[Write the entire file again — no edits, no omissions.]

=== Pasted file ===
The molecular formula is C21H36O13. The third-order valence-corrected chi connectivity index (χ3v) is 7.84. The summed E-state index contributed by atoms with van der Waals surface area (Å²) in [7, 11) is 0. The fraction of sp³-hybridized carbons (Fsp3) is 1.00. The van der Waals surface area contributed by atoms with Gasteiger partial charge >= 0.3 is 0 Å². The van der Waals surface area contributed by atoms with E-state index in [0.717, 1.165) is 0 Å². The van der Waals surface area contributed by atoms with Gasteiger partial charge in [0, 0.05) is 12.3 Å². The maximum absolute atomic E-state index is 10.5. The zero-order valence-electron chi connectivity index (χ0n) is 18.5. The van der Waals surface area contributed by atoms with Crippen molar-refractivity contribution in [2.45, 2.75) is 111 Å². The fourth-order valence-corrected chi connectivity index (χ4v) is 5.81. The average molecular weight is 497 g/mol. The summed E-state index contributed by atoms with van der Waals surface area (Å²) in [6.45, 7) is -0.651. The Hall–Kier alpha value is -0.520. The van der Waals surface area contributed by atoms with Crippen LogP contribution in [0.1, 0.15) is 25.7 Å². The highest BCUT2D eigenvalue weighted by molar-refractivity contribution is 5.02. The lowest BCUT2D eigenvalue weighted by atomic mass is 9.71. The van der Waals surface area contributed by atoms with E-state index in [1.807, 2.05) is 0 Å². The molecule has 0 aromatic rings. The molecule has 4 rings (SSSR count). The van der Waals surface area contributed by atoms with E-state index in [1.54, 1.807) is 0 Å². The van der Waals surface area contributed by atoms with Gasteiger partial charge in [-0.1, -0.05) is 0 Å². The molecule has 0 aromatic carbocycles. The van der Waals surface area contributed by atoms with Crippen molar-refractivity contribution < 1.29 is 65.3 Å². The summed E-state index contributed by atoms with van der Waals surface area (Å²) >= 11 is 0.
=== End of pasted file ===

The molecular formula is C21H36O13. The third-order valence-corrected chi connectivity index (χ3v) is 7.84. The summed E-state index contributed by atoms with van der Waals surface area (Å²) in [7, 11) is 0. The fraction of sp³-hybridized carbons (Fsp3) is 1.00. The van der Waals surface area contributed by atoms with Gasteiger partial charge >= 0.3 is 0 Å². The van der Waals surface area contributed by atoms with E-state index in [0.717, 1.165) is 0 Å². The van der Waals surface area contributed by atoms with Gasteiger partial charge in [0, 0.05) is 12.3 Å². The maximum absolute atomic E-state index is 10.5. The zero-order valence-electron chi connectivity index (χ0n) is 18.5. The van der Waals surface area contributed by atoms with Crippen molar-refractivity contribution in [2.45, 2.75) is 111 Å². The fourth-order valence-corrected chi connectivity index (χ4v) is 5.81. The average molecular weight is 497 g/mol. The summed E-state index contributed by atoms with van der Waals surface area (Å²) in [6.45, 7) is -0.651. The Hall–Kier alpha value is -0.520. The van der Waals surface area contributed by atoms with Crippen LogP contribution in [0.1, 0.15) is 25.7 Å². The highest BCUT2D eigenvalue weighted by molar-refractivity contribution is 5.02. The lowest BCUT2D eigenvalue weighted by atomic mass is 9.71. The van der Waals surface area contributed by atoms with E-state index in [1.807, 2.05) is 0 Å². The molecule has 0 aromatic rings. The molecule has 4 rings (SSSR count). The van der Waals surface area contributed by atoms with E-state index in [1.54, 1.807) is 0 Å². The van der Waals surface area contributed by atoms with Gasteiger partial charge in [-0.1, -0.05) is 0 Å². The molecule has 0 aromatic carbocycles. The van der Waals surface area contributed by atoms with Crippen molar-refractivity contribution < 1.29 is 65.3 Å². The summed E-state index contributed by atoms with van der Waals surface area (Å²) >= 11 is 0.